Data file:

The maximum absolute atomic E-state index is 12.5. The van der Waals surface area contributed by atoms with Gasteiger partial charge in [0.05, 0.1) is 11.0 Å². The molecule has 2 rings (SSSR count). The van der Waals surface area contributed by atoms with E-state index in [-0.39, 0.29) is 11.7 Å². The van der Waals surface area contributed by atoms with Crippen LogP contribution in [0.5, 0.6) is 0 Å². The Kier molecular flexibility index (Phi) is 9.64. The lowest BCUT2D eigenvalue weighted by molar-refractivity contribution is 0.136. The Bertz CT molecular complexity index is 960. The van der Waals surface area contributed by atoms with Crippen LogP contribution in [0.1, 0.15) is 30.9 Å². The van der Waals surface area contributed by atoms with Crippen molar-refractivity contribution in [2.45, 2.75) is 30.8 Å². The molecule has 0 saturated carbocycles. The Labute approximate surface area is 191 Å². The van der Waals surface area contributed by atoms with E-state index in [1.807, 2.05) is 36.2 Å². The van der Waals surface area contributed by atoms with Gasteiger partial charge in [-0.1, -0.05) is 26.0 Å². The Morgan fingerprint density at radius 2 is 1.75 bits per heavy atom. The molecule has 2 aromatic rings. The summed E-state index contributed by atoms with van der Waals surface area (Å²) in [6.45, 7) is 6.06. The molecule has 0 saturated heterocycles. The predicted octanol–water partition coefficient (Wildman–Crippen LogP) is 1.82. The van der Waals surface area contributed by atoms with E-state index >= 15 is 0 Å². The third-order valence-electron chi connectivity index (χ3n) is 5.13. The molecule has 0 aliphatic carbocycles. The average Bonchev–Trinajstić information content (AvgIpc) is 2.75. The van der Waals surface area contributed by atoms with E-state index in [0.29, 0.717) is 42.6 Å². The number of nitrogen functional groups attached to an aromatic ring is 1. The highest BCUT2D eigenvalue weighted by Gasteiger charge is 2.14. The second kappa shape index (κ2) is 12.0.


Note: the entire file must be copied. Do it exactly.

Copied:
The maximum absolute atomic E-state index is 12.5. The van der Waals surface area contributed by atoms with Gasteiger partial charge in [0.05, 0.1) is 11.0 Å². The molecule has 2 rings (SSSR count). The van der Waals surface area contributed by atoms with E-state index in [-0.39, 0.29) is 11.7 Å². The van der Waals surface area contributed by atoms with Crippen LogP contribution in [0.5, 0.6) is 0 Å². The Kier molecular flexibility index (Phi) is 9.64. The lowest BCUT2D eigenvalue weighted by molar-refractivity contribution is 0.136. The Bertz CT molecular complexity index is 960. The van der Waals surface area contributed by atoms with Crippen LogP contribution in [0.1, 0.15) is 30.9 Å². The van der Waals surface area contributed by atoms with Crippen molar-refractivity contribution in [2.45, 2.75) is 30.8 Å². The molecule has 0 saturated carbocycles. The Labute approximate surface area is 191 Å². The van der Waals surface area contributed by atoms with E-state index in [1.807, 2.05) is 36.2 Å². The van der Waals surface area contributed by atoms with Gasteiger partial charge in [-0.1, -0.05) is 26.0 Å². The Morgan fingerprint density at radius 2 is 1.75 bits per heavy atom. The molecule has 2 aromatic rings. The summed E-state index contributed by atoms with van der Waals surface area (Å²) in [6.45, 7) is 6.06. The molecule has 0 saturated heterocycles. The predicted octanol–water partition coefficient (Wildman–Crippen LogP) is 1.82. The van der Waals surface area contributed by atoms with E-state index >= 15 is 0 Å². The third-order valence-electron chi connectivity index (χ3n) is 5.13. The molecule has 0 aliphatic carbocycles. The average Bonchev–Trinajstić information content (AvgIpc) is 2.75. The van der Waals surface area contributed by atoms with E-state index in [0.29, 0.717) is 42.6 Å². The number of nitrogen functional groups attached to an aromatic ring is 1. The highest BCUT2D eigenvalue weighted by Gasteiger charge is 2.14. The second kappa shape index (κ2) is 12.0.